Overall this has been a bit of a wake up call and there have been other good things in terms of keeping myself positive and those have been opportunities to continue to review plays and performances gratis. Whilst I may not be able to afford a drink before or at the interval I have been given chances to write and say lots of positive things about the various shows I have been given to review.

The lavender in my garden is starting to grow flowers and a hollyhock is standing proud in the front garden. I shall follow their example and blossom regardless. Here I am  (third picture down) waving and blossoming even though my belt is literally and proverbially tighter.



 
 
 

Tuesday, 27 May 2014

The miracle of out of date scones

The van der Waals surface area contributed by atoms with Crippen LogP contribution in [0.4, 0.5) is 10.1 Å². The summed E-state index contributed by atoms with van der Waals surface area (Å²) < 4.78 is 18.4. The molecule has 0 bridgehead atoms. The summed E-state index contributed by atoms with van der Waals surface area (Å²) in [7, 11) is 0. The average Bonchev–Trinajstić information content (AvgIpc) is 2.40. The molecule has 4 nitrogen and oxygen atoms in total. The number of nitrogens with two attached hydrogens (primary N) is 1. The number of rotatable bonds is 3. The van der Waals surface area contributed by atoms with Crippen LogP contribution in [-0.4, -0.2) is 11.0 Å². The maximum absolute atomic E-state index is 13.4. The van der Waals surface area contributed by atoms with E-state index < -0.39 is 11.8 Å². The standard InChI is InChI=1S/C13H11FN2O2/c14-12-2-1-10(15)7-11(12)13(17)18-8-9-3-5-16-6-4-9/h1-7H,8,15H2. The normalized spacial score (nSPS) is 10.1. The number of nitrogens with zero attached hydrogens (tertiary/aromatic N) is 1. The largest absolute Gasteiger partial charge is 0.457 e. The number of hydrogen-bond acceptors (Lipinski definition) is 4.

I purchased a pack of four of Tesco's Finest scones a short while ago and the scoff by date on the packaging was 15th May. I kept meaning to eat them before the date and I've been extra-ordinarily busy of late reviewing plays, doing interviews with theatre producers and actors alike for my other blog as well as reading allsorts about WW1 for a theatre project I'm writing and taking to Germany in December this year. Plus I've been reading plays and watching DVDs on the same subject for an article that Sardines magazine have commissioned me to do. Oh yeah and I've been working full time as well. So all in all said scones sat on the kitchen side neglected and forlorn. I'm sure I heard them softly weeping in a Cornish accent during the early hours. I could be wrong.


Today, 27th May I chanced to examine the un-opened pack and assumed that therein would lie many a blue blob and I'm not talking blueberries. How delighted was I to discover - twelve days after the scoff by date - that they were all perfectly edible. They went down very well with a pot of tea and some old blackberry jam from the back of the fridge. Result!

For anyone inspired to make their own scones here are some good recipes. http://allrecipes.co.uk/recipes/scones-recipes.aspx